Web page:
Paul Pelosi, the husband of Speaker Nancy Pelosi, wasassaulted after a home invasion on Friday. Nancy Pelosi has been the victim of targeted threats in the past, though nothing quite as serious as this. Paul Pelosi was taken to the hospital and is expected to recover fully. The assailant is in custody awaiting further investigation.
Kevin Breuninger; October 28, 2022
Paul Pelosi, the husband of House Speaker Nancy Pelosi, was “violently assaulted” by a person who broke into the couple’s San Francisco home early Friday morning, the speaker’s office said in a statement.
“The assailant is in custody and the motivation for the attack is under investigation,” read the statement from Pelosi spokesman Drew Hammill.
Paul Pelosi, 82, “was taken to the hospital, where he is receiving excellent medical care and is expected to make a full recovery. The Speaker was not in San Francisco at the time,” Hammill said.
The suspect used a hammer in the attack, NBC News reported, citing two people briefed on the incident.
The San Francisco Police Department did not immediately respond to CNBC’s inquiries. Sgt. Adam Lobsinger, a public information officer for the department, tweeted that police responded to a home break-in call at 2:27 a.m. PT where a man matching Pelosi’s age was attacked.
SFPD Chief William Scott will lead a press conference at department headquarters at 9:30 a.m. PT, Lobsinger said.
The U.S. Capitol Police said it is assisting the San Francisco police and the FBI with a joint investigation.
“The motivation for the attack is still under investigation,” USCP said in a press release. The department noted that Nancy Pelosi was in Washington, D.C., with her protective detail when the break-in occurred.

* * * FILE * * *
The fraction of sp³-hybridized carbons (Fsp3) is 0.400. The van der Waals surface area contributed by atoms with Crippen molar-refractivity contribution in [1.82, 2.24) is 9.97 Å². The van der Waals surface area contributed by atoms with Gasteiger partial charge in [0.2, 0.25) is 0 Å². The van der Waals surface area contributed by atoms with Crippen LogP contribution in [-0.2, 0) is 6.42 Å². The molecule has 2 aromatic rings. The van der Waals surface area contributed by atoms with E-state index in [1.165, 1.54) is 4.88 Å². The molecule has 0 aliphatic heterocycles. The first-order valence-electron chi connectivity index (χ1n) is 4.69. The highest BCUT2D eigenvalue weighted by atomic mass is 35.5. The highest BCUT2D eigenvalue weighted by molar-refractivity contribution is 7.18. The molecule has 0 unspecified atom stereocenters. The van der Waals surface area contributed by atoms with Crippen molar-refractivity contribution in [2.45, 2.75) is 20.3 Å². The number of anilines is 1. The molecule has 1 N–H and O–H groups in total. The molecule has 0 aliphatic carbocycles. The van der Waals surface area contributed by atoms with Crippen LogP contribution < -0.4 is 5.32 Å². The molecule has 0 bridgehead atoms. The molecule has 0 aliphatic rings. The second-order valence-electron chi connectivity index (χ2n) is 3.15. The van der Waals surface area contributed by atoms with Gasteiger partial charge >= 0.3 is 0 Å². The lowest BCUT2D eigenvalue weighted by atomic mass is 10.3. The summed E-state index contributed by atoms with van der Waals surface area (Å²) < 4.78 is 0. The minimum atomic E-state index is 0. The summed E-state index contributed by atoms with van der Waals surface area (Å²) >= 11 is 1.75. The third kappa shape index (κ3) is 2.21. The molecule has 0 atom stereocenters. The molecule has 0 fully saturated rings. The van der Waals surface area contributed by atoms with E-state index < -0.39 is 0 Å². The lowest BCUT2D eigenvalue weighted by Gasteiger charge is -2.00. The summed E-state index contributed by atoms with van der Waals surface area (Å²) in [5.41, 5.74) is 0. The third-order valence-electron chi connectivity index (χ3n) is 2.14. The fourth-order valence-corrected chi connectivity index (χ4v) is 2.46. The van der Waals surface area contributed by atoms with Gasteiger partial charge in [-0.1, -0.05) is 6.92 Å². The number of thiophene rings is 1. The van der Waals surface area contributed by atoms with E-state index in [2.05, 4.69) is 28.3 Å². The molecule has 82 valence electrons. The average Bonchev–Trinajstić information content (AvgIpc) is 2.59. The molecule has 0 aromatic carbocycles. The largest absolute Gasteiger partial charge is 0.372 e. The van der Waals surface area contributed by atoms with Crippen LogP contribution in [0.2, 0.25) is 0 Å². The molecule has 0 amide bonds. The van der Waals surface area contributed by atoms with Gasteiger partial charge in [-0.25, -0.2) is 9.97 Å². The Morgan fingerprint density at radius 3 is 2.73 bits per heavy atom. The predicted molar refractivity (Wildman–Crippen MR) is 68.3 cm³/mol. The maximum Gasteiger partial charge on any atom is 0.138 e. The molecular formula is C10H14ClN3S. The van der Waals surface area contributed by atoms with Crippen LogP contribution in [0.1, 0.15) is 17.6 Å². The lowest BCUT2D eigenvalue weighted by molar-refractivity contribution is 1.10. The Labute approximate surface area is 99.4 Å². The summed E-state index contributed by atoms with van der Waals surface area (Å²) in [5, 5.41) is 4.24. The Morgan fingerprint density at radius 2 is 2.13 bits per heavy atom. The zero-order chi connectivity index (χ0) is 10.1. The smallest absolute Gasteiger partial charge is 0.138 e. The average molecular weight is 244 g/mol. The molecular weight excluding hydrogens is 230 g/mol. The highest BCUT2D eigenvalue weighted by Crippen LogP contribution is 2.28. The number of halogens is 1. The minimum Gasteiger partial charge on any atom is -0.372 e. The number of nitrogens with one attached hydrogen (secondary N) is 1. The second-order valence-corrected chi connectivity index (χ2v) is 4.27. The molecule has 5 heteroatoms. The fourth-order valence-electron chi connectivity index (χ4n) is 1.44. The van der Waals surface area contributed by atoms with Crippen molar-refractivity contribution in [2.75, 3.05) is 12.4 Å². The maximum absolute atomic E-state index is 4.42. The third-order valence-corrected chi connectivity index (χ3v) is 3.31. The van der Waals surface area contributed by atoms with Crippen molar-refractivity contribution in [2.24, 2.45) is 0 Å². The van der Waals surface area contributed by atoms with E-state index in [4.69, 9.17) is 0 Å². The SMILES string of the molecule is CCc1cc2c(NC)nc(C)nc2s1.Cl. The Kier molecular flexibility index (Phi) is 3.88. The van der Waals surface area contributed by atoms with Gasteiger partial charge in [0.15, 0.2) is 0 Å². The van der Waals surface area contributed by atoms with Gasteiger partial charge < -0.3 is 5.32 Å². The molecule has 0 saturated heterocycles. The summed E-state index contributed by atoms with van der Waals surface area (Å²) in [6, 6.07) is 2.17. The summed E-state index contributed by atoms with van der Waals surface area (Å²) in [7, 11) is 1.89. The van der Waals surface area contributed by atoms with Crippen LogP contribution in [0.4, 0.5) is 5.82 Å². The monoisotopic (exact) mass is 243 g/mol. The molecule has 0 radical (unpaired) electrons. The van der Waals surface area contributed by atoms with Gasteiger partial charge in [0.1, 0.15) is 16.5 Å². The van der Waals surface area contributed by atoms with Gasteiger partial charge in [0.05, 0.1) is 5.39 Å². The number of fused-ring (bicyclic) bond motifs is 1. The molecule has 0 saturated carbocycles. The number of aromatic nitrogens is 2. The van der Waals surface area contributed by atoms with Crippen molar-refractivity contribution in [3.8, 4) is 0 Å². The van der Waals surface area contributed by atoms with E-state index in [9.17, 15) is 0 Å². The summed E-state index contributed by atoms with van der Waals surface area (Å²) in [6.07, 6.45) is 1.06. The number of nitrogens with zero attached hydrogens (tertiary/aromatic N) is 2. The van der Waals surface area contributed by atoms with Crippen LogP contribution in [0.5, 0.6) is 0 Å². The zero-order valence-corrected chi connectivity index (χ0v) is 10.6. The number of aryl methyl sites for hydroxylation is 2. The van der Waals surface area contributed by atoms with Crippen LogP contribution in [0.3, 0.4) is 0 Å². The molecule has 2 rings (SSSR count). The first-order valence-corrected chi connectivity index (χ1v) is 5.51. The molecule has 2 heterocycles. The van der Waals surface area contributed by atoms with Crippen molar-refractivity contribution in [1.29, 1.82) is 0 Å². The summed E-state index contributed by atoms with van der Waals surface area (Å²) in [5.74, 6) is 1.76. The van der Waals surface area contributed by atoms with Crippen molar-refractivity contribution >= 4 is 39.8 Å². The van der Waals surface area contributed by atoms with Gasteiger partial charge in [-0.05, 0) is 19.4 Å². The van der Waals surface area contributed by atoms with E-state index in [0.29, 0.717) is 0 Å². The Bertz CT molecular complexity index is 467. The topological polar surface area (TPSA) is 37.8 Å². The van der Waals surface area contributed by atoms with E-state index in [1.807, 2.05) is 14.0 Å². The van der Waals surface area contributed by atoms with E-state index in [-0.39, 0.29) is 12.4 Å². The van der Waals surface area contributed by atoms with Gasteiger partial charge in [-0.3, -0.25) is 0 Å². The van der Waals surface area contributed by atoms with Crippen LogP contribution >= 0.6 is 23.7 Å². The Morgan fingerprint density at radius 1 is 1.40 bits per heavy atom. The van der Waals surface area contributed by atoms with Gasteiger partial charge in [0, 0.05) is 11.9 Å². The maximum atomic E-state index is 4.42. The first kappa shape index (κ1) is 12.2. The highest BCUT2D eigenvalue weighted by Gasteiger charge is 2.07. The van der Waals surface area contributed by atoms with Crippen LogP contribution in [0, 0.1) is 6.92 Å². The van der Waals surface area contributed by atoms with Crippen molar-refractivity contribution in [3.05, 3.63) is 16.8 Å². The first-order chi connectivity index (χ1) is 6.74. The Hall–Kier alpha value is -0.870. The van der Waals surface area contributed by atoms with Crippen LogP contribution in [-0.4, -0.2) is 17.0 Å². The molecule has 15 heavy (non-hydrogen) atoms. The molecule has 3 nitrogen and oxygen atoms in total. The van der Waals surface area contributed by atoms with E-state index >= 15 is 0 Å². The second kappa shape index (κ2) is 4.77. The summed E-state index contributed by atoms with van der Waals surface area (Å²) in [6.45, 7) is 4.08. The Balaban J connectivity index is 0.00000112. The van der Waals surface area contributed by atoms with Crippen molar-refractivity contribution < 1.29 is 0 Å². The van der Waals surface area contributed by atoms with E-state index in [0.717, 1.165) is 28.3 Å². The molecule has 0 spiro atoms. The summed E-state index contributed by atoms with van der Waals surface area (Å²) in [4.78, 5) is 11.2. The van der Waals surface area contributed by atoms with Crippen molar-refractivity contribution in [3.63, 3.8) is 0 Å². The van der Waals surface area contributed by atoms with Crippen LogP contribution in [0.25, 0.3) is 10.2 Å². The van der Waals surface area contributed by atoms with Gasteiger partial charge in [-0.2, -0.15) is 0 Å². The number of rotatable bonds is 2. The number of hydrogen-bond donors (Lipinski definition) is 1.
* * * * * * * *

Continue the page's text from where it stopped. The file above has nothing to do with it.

The White House said that President Joe Biden is “praying for Paul Pelosi and for Speaker Pelosi’s whole family.”
The president called Nancy Pelosi Friday morning to “express his support after this horrible attack,” the White House said in a statement, adding that Biden “continues to condemn all violence, and asks that the family’s desire for privacy be respected.”
Senate Majority Leader Chuck Schumer, D-N.Y., in a statement called the attack “a dastardly act.”
“I spoke with Speaker Pelosi earlier this morning and conveyed my deepest concern and heartfelt wishes to her husband and their family, and I wish him a speedy recovery,” Schumer’s statement said.
Sen. Mitch McConnell, the chamber’s Republican leader, said he was “horrified and disgusted by the reports.”
It’s not the first time the Democratic House speaker, also 82, has been targeted with threats.
A North Carolina man, Cleveland Meredith, was sentenced last December to 28 months in prison after pleading guilty to threatening to shoot Pelosi. Meredith, 53, had traveled to Washington on Jan. 6, 2021, planning to attend rallies on that day, but didn’t arrive until the evening, when the pro-Trump riot at the U.S. Capitol had been tamped down.
Another man, 77-year-old Steven Martis of Arizona, was sentenced in February to 21 months behind bars for threatening to kill Pelosi in messages to her D.C. office.
And in April, Florida man Paul Hoeffer, 60, was sentenced to 18 months in prison for phone calls in which he threatened to behead Pelosi and Rep. Alexandria Ocasio-Cortez, D-N.Y., another frequent target of criticism from the political right.
The attack on Paul Pelosi comes as the U.S. Capitol Police record a drastic rise in threat cases — a 144% increase from 2017 to 2021, according to the department.
Other high-profile public figures have also recently come under threat. In June, California man Nicholas Roske, 26, was arrested and charged with attempted murder after allegedly traveling to the Maryland home of Supreme Court Justice Brett Kavanaugh and telling police he intended to kill him.
The Department of Homeland Security said in June that the U.S. is in a “heightened threat environment” that was expected to grow “more dynamic” in the coming months.
Both Paul and Nancy Pelosi have also come under scrutiny for their investment activities, after the House speaker said she opposed legislation that would ban members of Congress from owning individual stocks. She later reversed her stance on the stock-trading ban.